co-author, David Gershator
by Enrique O. Sanchez
Kaleidoscope, National Council of English Teachers, 2001
me, mon! Turo is astonished to hear a coconut say just as he
reaches out to pick it. Muchacho,
don’t listen to those coconuts. They’re nutty, the parrot in the
kapok tree calls down. Turo hears from the dog, the cat, even the frog
in the rain barrel--even the sweet potatoes he tries to dig up to eat. What’s this roogoodoo? Turo wants
to know--what is going on?
Down the road, Turo’s neighbor Mrs. Zephyr, is
having trouble with her talking bananas, and the Fisherman can’t sell
any of his talking fish! Everyone shrugs and says it must be one of
those days. Only Papa Tata Wanga might know what’s happening--he knows
all the island’s secrets.
Palampam Day--the day all things find their
voice and say whtever they want in any language under the Caribbean
sun--comes only once in a true blue moon. Follow Turo through a most
unusual day as he discovers the special magic it takes to restore order
to his island home.
Lush paintings shimmer with the brilliant
colors of the tropics in this sparkling Caribbean story.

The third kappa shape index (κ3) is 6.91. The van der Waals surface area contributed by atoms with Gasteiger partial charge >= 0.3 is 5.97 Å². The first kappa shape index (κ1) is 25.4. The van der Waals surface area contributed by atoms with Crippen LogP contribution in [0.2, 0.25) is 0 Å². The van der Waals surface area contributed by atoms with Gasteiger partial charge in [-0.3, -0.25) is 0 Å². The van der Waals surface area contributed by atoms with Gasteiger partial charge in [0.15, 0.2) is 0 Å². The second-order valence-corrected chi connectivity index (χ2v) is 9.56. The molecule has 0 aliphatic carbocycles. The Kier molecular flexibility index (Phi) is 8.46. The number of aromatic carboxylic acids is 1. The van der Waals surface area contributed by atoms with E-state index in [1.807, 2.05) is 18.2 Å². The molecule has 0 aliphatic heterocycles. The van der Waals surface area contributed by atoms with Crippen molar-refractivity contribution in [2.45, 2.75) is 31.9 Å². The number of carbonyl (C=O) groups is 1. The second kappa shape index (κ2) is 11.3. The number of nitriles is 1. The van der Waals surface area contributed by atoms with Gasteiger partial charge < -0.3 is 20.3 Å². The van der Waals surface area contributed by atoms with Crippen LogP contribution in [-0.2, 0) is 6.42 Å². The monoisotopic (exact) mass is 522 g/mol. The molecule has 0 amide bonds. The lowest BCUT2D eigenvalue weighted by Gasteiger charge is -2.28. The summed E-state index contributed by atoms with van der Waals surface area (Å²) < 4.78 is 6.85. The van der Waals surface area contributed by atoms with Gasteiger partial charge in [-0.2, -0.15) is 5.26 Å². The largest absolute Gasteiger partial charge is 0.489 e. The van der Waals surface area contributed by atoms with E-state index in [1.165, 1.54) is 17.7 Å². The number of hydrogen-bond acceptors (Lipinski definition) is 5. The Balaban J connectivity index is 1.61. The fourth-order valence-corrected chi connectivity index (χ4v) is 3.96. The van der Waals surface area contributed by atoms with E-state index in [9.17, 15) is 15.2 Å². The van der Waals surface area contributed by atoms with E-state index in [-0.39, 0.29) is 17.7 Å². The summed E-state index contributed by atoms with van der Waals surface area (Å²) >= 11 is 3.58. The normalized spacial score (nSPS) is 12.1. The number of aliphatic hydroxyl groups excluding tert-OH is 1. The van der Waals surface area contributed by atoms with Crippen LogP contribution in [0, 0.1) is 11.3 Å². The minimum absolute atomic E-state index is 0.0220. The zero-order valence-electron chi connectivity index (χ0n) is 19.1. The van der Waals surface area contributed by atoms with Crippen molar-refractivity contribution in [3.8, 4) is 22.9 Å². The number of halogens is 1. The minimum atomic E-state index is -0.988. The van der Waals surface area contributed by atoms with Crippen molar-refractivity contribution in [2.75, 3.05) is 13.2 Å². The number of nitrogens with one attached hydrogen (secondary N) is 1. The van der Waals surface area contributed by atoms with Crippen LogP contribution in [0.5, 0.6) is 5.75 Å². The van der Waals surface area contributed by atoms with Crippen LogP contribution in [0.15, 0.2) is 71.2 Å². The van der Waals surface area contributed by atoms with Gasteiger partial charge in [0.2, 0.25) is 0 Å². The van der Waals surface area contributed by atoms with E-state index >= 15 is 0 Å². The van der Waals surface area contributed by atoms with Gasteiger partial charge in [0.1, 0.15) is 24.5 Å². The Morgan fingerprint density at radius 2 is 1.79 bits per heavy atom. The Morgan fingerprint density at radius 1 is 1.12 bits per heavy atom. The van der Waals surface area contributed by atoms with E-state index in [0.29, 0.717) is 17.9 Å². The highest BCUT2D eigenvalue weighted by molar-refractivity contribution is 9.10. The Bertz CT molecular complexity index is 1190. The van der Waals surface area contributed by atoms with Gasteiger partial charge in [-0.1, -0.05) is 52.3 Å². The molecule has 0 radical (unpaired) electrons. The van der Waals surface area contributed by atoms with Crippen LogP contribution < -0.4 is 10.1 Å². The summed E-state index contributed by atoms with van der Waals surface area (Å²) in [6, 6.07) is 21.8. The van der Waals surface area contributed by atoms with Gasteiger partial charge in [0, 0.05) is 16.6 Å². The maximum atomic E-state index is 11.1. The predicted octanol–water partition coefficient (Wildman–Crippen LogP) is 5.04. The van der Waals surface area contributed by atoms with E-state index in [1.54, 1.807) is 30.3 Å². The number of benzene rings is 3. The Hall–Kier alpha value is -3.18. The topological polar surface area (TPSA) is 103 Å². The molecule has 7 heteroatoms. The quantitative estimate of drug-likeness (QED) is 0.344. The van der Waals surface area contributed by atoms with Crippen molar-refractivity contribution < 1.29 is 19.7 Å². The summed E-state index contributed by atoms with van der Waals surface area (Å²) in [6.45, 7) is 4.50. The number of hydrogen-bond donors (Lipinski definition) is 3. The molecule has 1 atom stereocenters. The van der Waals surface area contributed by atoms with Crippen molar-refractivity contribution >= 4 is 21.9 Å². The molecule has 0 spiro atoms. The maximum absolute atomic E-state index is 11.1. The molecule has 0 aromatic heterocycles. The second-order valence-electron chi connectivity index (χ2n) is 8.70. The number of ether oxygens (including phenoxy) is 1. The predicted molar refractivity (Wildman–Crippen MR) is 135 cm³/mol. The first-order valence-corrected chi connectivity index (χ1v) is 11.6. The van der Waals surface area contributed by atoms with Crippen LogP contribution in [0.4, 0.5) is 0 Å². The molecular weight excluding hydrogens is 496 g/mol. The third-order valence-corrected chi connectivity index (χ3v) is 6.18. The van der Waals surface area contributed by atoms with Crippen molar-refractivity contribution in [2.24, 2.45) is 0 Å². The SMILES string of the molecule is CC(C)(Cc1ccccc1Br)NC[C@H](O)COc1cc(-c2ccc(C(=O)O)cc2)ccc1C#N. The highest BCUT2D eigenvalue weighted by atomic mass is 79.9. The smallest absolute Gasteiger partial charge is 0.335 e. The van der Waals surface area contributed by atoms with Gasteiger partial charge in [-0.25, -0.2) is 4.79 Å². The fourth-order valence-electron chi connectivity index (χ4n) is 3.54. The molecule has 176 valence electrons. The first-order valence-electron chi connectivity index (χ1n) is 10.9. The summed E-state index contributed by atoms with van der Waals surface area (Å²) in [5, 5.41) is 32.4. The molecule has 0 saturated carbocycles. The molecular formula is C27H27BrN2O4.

about the book:
Among the editors who encouraged us, Judith
Whipple is at the top of the list. David has a quirky sense of humor
and is a linguist. I have a knack for readalouds. Between us, we wrote
some funny stories, and Judith Whipple was willing to help us improve
them. What a great collaboration!
Palampam Day was
inspired by a popular African
tale and life and language in the islands. “Palampam” or “pampalam” is
an old- time island word for “noise.
After you’ve been in the Caribbean a while,
the coconuts start talking to you, and if some of them happen to be
linguists, well, then it gets even more interesting.
|From the reviews:
“Colorful acrylic gouache paintings illustrate this charming tale set
in the West Indies.... An excellent multicultural selection as the tale
includes vocabulary (and a glossary) of words from many languages
spoken in the West Indies.” Children’s
Book Review Service
“The rollicking story plays with the different languages spoken in the
West Indies, and children will enjoy reciting the name of each thing
Turo encounters.... the softly colored, gently humorous illustrations
add another layer to the Caribbean setting.” Booklist
“This is a charming readaloud for comparing with other variants of the
tale and for thinking about the ethnic, cultural, and language
diversity of the Caribbean region.” Five
Owls, selected title.
“...a book that will be enjoyed solo or in a group, over and over
again.” School Library Journal